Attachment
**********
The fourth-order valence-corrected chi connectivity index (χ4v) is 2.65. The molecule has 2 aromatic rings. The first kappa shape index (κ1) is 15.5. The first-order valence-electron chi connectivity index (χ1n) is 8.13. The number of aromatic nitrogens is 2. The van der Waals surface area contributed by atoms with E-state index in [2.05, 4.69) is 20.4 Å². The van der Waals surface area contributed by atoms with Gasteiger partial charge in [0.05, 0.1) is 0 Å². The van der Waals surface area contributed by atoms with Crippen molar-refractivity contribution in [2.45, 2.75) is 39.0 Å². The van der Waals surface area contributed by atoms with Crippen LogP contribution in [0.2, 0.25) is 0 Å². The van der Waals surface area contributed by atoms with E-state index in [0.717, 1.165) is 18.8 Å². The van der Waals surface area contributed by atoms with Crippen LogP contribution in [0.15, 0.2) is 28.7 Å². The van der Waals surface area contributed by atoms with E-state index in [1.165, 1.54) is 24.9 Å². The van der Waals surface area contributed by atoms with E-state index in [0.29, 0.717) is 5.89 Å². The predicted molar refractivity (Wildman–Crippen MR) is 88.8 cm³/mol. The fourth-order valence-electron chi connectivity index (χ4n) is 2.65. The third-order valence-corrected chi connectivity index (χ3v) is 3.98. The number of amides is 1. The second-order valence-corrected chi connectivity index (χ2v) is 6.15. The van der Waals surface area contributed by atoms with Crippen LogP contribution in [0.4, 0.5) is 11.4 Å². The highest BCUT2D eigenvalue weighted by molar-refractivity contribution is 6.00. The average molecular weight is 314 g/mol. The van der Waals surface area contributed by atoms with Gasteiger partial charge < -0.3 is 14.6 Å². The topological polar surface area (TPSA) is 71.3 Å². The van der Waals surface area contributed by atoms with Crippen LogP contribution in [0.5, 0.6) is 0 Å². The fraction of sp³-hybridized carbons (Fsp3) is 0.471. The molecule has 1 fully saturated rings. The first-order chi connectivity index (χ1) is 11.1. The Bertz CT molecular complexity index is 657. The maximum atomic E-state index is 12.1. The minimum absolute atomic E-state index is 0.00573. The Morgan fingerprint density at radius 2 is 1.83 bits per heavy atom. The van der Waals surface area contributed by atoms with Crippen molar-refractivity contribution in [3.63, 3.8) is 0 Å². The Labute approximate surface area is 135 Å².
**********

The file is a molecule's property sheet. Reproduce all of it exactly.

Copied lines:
The fourth-order valence-corrected chi connectivity index (χ4v) is 2.65. The molecule has 2 aromatic rings. The first kappa shape index (κ1) is 15.5. The first-order valence-electron chi connectivity index (χ1n) is 8.13. The number of aromatic nitrogens is 2. The van der Waals surface area contributed by atoms with E-state index in [2.05, 4.69) is 20.4 Å². The van der Waals surface area contributed by atoms with Gasteiger partial charge in [0.05, 0.1) is 0 Å². The van der Waals surface area contributed by atoms with Crippen molar-refractivity contribution in [2.45, 2.75) is 39.0 Å². The van der Waals surface area contributed by atoms with Crippen LogP contribution in [0.2, 0.25) is 0 Å². The van der Waals surface area contributed by atoms with E-state index in [0.717, 1.165) is 18.8 Å². The van der Waals surface area contributed by atoms with Crippen LogP contribution in [0.15, 0.2) is 28.7 Å². The van der Waals surface area contributed by atoms with E-state index in [1.165, 1.54) is 24.9 Å². The van der Waals surface area contributed by atoms with E-state index in [0.29, 0.717) is 5.89 Å². The predicted molar refractivity (Wildman–Crippen MR) is 88.8 cm³/mol. The fourth-order valence-electron chi connectivity index (χ4n) is 2.65. The third-order valence-corrected chi connectivity index (χ3v) is 3.98. The number of amides is 1. The second-order valence-corrected chi connectivity index (χ2v) is 6.15. The van der Waals surface area contributed by atoms with Crippen LogP contribution in [0.4, 0.5) is 11.4 Å². The highest BCUT2D eigenvalue weighted by molar-refractivity contribution is 6.00. The average molecular weight is 314 g/mol. The van der Waals surface area contributed by atoms with Gasteiger partial charge < -0.3 is 14.6 Å². The topological polar surface area (TPSA) is 71.3 Å². The van der Waals surface area contributed by atoms with Crippen LogP contribution in [0.5, 0.6) is 0 Å². The fraction of sp³-hybridized carbons (Fsp3) is 0.471. The molecule has 1 fully saturated rings. The first-order chi connectivity index (χ1) is 11.1. The Bertz CT molecular complexity index is 657. The maximum atomic E-state index is 12.1. The minimum absolute atomic E-state index is 0.00573. The Morgan fingerprint density at radius 2 is 1.83 bits per heavy atom. The van der Waals surface area contributed by atoms with Crippen molar-refractivity contribution in [3.63, 3.8) is 0 Å². The Labute approximate surface area is 135 Å².